sustainable building materials



Now, more than ever, you can opt for sustainable building materials to achieve an eco-friendly build that is stylish, original, innovative, and complete with all the comfort and technology you would expect in a custom, luxury home-build.



With the variety of sustainable building materials available to building designers in Melbourne, a beautiful home can be created from renewable, recyclable materials, which is resource efficient and environmentally friendly as well.



Sustainable Building Materials



Building materials considered to be ‘green’ typically include renewable plant materials like timber from forests which are sustainably managed, and straw.



Recycled materials and materials reused from existing buildings are also considered to be more ecologically friendly than alternatives.



This is because the waste and energy that would have been used in manufacturing and transportation are minimised through reuse.



Materials from clay, mudbricks, strawbales, and rammed earth, to timbercrete and recycled rubber, bamboo, cork, and coconut palm wood, all offer fantastic individuality and style, allowing for a truly bespoke design.



  • Mudbricks, which are made from local soil mixed with water and reinforcing materials, and joined with a mud mortar, are typically used for walls, vaults, and domes.


  • Strawbales are stacked to form a wall, fixed in place, and then rendered so that no straw is visible; the finish is as smooth as rendered masonry – or more expressive and textural if you prefer. The result is incredibly strong and, perhaps a little surprisingly, resistant to fire, vermin, and decay.


  • Timbercrete is a combination of timber waste and concrete to produce a strong material with high insulating capabilities.


  • Rammed earth is a mixture of gravel, clay, sand, silt, clay and cement to produce a wall that is strong, water resistant and long lasting.



Combine your choice of building material with glass to achieve a stunning ecological home, complete with a green or living roof, and plants and trees for biodiversity, conservation, and food production.



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The Beauty of Glass



As a sustainable, fully recyclable and recycled material, glass is a natural choice for advocates of sustainable materials.



With its energy saving properties, wonderful aesthetics and versatility, and the benefits that natural sunlight brings to health and well-being, it’s no wonder glass is so popular with architects and in home exterior and interior design.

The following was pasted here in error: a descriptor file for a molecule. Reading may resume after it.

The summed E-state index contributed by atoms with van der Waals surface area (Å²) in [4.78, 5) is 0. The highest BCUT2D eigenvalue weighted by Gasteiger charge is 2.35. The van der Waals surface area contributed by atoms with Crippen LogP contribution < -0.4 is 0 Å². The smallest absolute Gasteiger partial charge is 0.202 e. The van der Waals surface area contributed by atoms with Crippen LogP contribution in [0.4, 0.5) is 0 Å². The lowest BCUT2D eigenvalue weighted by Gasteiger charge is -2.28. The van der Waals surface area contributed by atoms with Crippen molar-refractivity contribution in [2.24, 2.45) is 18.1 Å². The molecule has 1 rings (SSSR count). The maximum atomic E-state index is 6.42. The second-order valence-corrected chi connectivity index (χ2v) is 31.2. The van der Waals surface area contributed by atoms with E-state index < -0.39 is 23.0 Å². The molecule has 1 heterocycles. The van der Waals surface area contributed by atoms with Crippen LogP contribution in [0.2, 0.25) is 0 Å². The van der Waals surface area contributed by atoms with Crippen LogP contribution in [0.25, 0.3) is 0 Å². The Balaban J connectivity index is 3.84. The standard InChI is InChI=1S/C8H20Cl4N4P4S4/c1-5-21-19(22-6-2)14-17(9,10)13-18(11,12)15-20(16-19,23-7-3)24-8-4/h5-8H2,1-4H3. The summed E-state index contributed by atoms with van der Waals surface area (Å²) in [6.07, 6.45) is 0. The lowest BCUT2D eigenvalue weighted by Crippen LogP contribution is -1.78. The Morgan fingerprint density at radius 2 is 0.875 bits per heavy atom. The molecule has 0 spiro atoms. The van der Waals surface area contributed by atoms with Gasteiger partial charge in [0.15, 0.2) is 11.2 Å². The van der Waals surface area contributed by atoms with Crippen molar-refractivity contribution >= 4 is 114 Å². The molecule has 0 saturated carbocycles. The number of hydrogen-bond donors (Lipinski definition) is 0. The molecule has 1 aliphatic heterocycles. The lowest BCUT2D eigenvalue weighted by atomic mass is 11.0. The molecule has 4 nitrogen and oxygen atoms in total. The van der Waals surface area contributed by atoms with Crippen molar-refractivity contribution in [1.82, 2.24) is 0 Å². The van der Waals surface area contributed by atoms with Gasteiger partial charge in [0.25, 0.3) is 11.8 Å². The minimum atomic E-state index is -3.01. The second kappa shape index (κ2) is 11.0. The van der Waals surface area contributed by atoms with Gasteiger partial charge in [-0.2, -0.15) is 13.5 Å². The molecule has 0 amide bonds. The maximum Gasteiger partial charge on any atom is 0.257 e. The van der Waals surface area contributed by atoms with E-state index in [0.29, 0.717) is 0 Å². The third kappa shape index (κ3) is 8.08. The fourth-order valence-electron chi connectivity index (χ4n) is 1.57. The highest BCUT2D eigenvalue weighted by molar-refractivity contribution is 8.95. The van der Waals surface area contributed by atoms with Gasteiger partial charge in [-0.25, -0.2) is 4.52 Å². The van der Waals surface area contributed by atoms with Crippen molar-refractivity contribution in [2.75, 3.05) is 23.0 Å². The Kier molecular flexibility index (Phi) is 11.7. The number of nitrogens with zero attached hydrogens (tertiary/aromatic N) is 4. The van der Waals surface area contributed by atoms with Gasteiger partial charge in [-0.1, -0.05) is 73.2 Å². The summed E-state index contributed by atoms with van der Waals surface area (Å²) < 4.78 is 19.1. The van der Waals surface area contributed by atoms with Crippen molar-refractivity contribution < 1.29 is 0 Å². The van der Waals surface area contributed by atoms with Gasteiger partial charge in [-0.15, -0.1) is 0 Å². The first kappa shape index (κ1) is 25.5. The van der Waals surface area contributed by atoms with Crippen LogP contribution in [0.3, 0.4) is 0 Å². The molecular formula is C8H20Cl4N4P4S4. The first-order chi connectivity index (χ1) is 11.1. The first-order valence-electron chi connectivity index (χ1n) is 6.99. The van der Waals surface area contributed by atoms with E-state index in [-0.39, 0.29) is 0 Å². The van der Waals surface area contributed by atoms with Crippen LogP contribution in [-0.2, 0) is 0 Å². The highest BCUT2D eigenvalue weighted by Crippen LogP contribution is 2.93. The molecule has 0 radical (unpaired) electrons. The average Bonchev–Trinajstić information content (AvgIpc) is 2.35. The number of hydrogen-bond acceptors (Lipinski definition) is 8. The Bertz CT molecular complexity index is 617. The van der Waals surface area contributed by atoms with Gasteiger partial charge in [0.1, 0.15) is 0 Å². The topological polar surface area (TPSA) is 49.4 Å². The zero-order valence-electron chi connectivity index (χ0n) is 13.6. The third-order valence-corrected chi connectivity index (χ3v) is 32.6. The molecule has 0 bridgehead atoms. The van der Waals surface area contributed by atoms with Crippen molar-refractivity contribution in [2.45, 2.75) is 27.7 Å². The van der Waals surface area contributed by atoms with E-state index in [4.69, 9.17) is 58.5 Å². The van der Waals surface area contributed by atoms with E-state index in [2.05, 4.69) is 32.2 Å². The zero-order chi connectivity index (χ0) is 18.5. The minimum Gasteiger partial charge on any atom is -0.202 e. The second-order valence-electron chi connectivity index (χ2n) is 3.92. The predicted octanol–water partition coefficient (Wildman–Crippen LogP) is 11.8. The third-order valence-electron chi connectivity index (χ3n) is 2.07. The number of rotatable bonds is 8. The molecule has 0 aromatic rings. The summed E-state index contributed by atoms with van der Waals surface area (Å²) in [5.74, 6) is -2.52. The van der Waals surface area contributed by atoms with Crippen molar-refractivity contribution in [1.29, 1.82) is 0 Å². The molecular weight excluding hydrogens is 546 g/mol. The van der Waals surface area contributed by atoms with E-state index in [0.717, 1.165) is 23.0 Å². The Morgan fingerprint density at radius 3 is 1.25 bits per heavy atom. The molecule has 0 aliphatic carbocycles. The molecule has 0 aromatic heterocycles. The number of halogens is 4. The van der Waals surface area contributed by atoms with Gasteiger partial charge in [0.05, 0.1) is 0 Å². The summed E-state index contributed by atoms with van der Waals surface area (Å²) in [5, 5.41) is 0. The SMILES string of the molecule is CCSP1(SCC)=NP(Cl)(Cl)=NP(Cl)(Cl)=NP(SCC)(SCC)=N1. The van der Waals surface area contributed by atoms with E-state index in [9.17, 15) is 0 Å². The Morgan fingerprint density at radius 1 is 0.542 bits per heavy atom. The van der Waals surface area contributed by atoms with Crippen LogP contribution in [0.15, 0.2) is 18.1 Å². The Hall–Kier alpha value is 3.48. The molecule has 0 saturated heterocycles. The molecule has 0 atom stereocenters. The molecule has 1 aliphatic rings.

Glass is made from natural and abundant raw materials, including sand, ash and limestone. With its own natural energy saving properties, admitting light and warmth, it can also be used to generate renewable energy through solar-thermal and photovoltaic applications.



Glass can be poured, blown, pressed, and moulded, and used both inside the home and out, including in furnishings, partitions, balustrades, tables, shelves, lighting, mirrors, and so much more.



The increased use of glass in architecture, for impressive facades, beautiful glass walkways, and spectacular conservatories, is leading to innovative solutions all the time to keep the occupants of the building cool and comfortable.



Solar Control Glass



Solar control glass minimises heat gain during the hot, sunny, summer months and helps control glare. Installing it for your build can minimise or eliminate the need for an air conditioning system and reduce the running costs of a building.



Toughened or laminated for safety and security, it can help with noise control, can be coloured or mirrored, and ensures that your indoor space stays bright – but much cooler than if ordinary glass were used.



Today’s high-tech industrial processes mean that the number of glass types and applications are growing all the time, so that even more exciting possibilities are available for glass inside the home as well.



Switchable Glass



Privacy glass, or switchable glass, uses electric-chromatic technology to interchange between transparency and an opaque state by applying voltage.



Ideal for internal partitioning, you are able to maximise light but retain the option to make a space private at the mere flick of a switch.



Consider using switchable glass for a sophisticated restroom or bathing area, where you want the ensuite to be a natural extension of the bedroom in order to showcase an ornate bathtub.



A more modern alternative to curtains and blinds, switchable glass is also more hygienic, and can be connected to light sensors or triggered by movement to turn to its opaque state. Also, when opaque, its high-definition properties make it perfect as a projection screen for multimedia displays.



With the increasing applications for glass both inside a property and out, it seems as though no other material can take its place in ecological building design and construction.



As one of the most sustainable and recyclable materials available, future developments in technology could see glass become even stronger, more resistance to breakage or scratching, more ornate, thinner, lighter, and even bendable.